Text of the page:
A good DAP will have an SD card slot or two, so you can store even more music | The Master Switch
A good DAP will have an SD card slot or two, so you can store even more music | The Master Switch

DAP Storage Explained

If you’ve never uploaded a super-high resolution (say DSD256) audio library into a top notch DAP player, you might be forgiven for thinking that, yeah, everything is pretty much like dumping your favorite iTunes albums into your iPod. While the same principles apply, you’ll see your hard drive space getting filled up fairly quickly. One minute of DSD256 audio, for example, exceeds 160mb of drive space, which means that an average album takes somewhere between 8 and 12GB. The case is very similar with hi-res PCM files - say of 24-bit/192kHz recordings. You may have noticed us ranting about ‘not enough hard drive space’ in the above picks. Well, that’s why.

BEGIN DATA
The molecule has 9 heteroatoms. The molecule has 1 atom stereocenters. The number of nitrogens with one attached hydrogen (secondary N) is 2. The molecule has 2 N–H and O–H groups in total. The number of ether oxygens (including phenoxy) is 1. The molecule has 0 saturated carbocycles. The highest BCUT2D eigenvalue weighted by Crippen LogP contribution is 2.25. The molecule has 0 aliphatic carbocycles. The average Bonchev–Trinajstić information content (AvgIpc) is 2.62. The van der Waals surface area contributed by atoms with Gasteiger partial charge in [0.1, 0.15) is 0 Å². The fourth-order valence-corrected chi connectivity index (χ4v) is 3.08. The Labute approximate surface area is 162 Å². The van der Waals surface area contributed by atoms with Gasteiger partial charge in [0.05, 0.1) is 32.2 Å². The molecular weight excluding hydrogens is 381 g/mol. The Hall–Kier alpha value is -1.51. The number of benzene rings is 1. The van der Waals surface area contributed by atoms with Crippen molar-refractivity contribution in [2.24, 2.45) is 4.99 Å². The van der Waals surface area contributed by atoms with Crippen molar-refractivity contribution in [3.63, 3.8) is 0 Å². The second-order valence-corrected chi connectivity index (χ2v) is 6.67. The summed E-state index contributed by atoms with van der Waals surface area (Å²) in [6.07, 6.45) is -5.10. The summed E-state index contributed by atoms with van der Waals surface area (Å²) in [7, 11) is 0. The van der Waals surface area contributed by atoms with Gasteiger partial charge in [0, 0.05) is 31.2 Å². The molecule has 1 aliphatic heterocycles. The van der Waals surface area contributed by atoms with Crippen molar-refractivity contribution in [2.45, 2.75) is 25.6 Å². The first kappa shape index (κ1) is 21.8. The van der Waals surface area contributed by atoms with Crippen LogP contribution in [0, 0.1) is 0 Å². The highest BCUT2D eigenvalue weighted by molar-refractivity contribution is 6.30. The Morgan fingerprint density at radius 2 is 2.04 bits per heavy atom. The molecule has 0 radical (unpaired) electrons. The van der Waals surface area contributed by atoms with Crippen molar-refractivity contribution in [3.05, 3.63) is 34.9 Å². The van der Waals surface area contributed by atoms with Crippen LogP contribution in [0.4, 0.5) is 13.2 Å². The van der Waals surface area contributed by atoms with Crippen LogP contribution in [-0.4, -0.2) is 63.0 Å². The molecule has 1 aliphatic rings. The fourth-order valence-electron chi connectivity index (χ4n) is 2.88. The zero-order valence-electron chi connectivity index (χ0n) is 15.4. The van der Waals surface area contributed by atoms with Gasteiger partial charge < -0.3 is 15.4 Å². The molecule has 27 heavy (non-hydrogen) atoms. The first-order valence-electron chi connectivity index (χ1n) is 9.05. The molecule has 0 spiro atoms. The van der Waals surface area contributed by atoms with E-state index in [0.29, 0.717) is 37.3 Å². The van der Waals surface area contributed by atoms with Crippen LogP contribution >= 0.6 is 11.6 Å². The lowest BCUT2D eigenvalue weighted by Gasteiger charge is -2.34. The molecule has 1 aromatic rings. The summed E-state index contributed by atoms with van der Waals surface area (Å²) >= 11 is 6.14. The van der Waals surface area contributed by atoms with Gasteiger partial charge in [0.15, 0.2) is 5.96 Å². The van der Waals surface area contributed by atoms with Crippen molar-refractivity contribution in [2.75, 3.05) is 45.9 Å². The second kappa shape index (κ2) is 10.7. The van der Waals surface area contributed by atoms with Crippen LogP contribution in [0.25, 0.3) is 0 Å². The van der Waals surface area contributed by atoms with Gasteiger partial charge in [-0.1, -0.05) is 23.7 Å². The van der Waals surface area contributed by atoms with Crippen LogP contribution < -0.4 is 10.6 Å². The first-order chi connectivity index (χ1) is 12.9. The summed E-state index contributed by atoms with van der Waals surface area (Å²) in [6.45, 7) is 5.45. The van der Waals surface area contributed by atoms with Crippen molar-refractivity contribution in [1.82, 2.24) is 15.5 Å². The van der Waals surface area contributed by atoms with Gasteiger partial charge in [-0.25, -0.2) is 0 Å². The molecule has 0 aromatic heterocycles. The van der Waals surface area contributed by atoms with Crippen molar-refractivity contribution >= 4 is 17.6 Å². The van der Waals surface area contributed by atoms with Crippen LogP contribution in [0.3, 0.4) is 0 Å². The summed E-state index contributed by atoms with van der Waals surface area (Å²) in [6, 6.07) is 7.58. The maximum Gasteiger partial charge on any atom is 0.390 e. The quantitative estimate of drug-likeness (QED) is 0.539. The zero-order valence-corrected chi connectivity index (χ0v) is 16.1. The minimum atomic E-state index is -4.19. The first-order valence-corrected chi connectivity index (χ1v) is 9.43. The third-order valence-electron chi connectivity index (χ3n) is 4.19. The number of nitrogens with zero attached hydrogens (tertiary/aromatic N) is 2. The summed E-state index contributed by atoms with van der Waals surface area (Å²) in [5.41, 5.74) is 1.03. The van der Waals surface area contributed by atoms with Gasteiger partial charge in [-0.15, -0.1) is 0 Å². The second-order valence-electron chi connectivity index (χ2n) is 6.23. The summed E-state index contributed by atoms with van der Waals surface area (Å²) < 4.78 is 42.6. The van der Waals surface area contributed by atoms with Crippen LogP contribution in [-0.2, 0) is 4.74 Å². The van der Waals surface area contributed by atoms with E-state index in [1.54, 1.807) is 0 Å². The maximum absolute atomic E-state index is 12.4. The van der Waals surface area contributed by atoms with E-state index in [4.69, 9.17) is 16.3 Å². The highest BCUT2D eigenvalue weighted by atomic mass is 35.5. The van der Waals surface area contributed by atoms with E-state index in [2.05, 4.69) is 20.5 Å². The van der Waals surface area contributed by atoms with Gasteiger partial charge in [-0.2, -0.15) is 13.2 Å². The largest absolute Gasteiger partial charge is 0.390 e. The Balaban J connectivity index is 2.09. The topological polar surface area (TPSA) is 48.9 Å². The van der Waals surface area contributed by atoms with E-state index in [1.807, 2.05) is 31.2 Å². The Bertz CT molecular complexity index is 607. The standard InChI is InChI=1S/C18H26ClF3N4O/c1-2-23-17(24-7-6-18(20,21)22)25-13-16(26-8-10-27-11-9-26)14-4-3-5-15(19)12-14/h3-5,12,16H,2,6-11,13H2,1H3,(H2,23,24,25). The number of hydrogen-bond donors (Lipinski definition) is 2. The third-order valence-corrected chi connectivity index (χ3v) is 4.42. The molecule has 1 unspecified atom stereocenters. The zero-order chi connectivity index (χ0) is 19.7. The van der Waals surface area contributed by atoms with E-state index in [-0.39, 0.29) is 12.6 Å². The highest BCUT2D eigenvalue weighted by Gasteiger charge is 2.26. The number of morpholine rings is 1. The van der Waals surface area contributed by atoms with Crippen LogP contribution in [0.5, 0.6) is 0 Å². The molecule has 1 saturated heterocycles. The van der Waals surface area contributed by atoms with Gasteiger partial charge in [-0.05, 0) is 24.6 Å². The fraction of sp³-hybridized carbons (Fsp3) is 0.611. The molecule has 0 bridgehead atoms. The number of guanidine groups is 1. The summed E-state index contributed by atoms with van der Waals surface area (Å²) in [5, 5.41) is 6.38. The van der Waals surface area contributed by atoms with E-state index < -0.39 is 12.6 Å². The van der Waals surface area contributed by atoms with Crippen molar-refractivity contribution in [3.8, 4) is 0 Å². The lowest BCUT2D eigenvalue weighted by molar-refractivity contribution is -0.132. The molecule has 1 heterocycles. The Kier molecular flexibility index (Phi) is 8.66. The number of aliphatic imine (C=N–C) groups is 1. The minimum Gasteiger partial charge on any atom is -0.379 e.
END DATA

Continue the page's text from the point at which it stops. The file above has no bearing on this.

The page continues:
Good DAPs normally ship with at least 64GB of internal hard drive space, and manufacturers quote the maximum space that one can upgrade to. This varies between half a terabyte and up to two; a great example for the latter is the $3,888 Lotoo PAW Gold Touch, which has a stunning two terabytes of storage. Other issues that we should make you aware of are things like compatibility with external memory cards; some DAPs support external storage expansions of only particular size and even type (SDHC or SDXC), so do check your manual before purchasing the wrong card. It goes without saying that due to the large-sized hi-res files, library transfers can often prove time consuming. The majority of digital audio players on the market currently use a micro USB port (2.0) which transfer data at roughly 35mb/s - which means that uploading a few favorite albums might take as long as brewing a pot of coffee and drinking it.